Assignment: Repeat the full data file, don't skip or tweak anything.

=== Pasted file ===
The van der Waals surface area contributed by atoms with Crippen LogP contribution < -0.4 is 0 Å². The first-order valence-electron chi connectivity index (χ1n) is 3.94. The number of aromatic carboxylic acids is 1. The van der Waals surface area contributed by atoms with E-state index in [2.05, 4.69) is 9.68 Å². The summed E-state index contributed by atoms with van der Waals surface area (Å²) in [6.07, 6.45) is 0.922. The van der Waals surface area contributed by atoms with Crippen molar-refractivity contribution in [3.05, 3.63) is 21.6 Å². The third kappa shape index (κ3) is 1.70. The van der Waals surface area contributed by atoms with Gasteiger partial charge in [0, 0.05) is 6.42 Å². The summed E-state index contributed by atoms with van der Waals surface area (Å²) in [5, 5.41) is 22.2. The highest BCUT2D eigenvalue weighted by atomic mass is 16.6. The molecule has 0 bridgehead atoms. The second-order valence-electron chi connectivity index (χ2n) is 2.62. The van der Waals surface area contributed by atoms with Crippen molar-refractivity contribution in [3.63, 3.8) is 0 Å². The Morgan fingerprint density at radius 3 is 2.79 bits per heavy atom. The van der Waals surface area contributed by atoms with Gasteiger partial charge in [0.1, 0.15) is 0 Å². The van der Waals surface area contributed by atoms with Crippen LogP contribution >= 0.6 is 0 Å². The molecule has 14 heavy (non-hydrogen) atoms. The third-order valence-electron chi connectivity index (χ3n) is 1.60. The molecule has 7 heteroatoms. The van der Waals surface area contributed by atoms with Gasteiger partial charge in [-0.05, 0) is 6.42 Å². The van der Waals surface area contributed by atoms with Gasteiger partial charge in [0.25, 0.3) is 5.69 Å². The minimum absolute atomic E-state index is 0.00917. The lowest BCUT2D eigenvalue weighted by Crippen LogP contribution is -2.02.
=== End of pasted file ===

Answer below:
The van der Waals surface area contributed by atoms with Crippen LogP contribution < -0.4 is 0 Å². The first-order valence-electron chi connectivity index (χ1n) is 3.94. The number of aromatic carboxylic acids is 1. The van der Waals surface area contributed by atoms with E-state index in [2.05, 4.69) is 9.68 Å². The summed E-state index contributed by atoms with van der Waals surface area (Å²) in [6.07, 6.45) is 0.922. The van der Waals surface area contributed by atoms with Crippen molar-refractivity contribution in [3.05, 3.63) is 21.6 Å². The third kappa shape index (κ3) is 1.70. The van der Waals surface area contributed by atoms with Gasteiger partial charge in [0, 0.05) is 6.42 Å². The summed E-state index contributed by atoms with van der Waals surface area (Å²) in [5, 5.41) is 22.2. The highest BCUT2D eigenvalue weighted by atomic mass is 16.6. The molecule has 0 bridgehead atoms. The second-order valence-electron chi connectivity index (χ2n) is 2.62. The van der Waals surface area contributed by atoms with Crippen molar-refractivity contribution in [3.63, 3.8) is 0 Å². The Morgan fingerprint density at radius 3 is 2.79 bits per heavy atom. The van der Waals surface area contributed by atoms with Gasteiger partial charge in [0.1, 0.15) is 0 Å². The van der Waals surface area contributed by atoms with Crippen LogP contribution >= 0.6 is 0 Å². The molecule has 14 heavy (non-hydrogen) atoms. The third-order valence-electron chi connectivity index (χ3n) is 1.60. The molecule has 7 heteroatoms. The van der Waals surface area contributed by atoms with Gasteiger partial charge in [-0.05, 0) is 6.42 Å². The van der Waals surface area contributed by atoms with Gasteiger partial charge in [0.25, 0.3) is 5.69 Å². The minimum absolute atomic E-state index is 0.00917. The lowest BCUT2D eigenvalue weighted by Crippen LogP contribution is -2.02.